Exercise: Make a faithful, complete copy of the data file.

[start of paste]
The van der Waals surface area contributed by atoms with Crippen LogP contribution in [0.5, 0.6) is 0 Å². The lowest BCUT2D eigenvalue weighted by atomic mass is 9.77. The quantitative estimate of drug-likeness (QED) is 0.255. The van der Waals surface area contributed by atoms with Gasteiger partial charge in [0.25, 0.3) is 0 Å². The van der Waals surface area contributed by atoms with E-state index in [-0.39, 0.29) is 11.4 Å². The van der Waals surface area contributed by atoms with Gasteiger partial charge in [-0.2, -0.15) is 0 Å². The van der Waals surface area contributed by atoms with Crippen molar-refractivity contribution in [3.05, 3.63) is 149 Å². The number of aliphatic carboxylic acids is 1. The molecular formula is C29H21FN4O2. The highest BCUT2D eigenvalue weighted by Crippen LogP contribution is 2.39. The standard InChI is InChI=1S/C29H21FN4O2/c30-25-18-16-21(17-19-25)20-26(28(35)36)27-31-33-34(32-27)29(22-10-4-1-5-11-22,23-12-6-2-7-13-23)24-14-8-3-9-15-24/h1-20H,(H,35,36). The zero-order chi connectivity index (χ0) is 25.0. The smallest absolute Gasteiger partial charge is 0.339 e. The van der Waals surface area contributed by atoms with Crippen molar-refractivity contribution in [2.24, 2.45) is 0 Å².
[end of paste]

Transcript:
The van der Waals surface area contributed by atoms with Crippen LogP contribution in [0.5, 0.6) is 0 Å². The lowest BCUT2D eigenvalue weighted by atomic mass is 9.77. The quantitative estimate of drug-likeness (QED) is 0.255. The van der Waals surface area contributed by atoms with Gasteiger partial charge in [0.25, 0.3) is 0 Å². The van der Waals surface area contributed by atoms with E-state index in [-0.39, 0.29) is 11.4 Å². The van der Waals surface area contributed by atoms with Gasteiger partial charge in [-0.2, -0.15) is 0 Å². The van der Waals surface area contributed by atoms with Crippen molar-refractivity contribution in [3.05, 3.63) is 149 Å². The number of aliphatic carboxylic acids is 1. The molecular formula is C29H21FN4O2. The highest BCUT2D eigenvalue weighted by Crippen LogP contribution is 2.39. The standard InChI is InChI=1S/C29H21FN4O2/c30-25-18-16-21(17-19-25)20-26(28(35)36)27-31-33-34(32-27)29(22-10-4-1-5-11-22,23-12-6-2-7-13-23)24-14-8-3-9-15-24/h1-20H,(H,35,36). The zero-order chi connectivity index (χ0) is 25.0. The smallest absolute Gasteiger partial charge is 0.339 e. The van der Waals surface area contributed by atoms with Crippen molar-refractivity contribution in [2.24, 2.45) is 0 Å².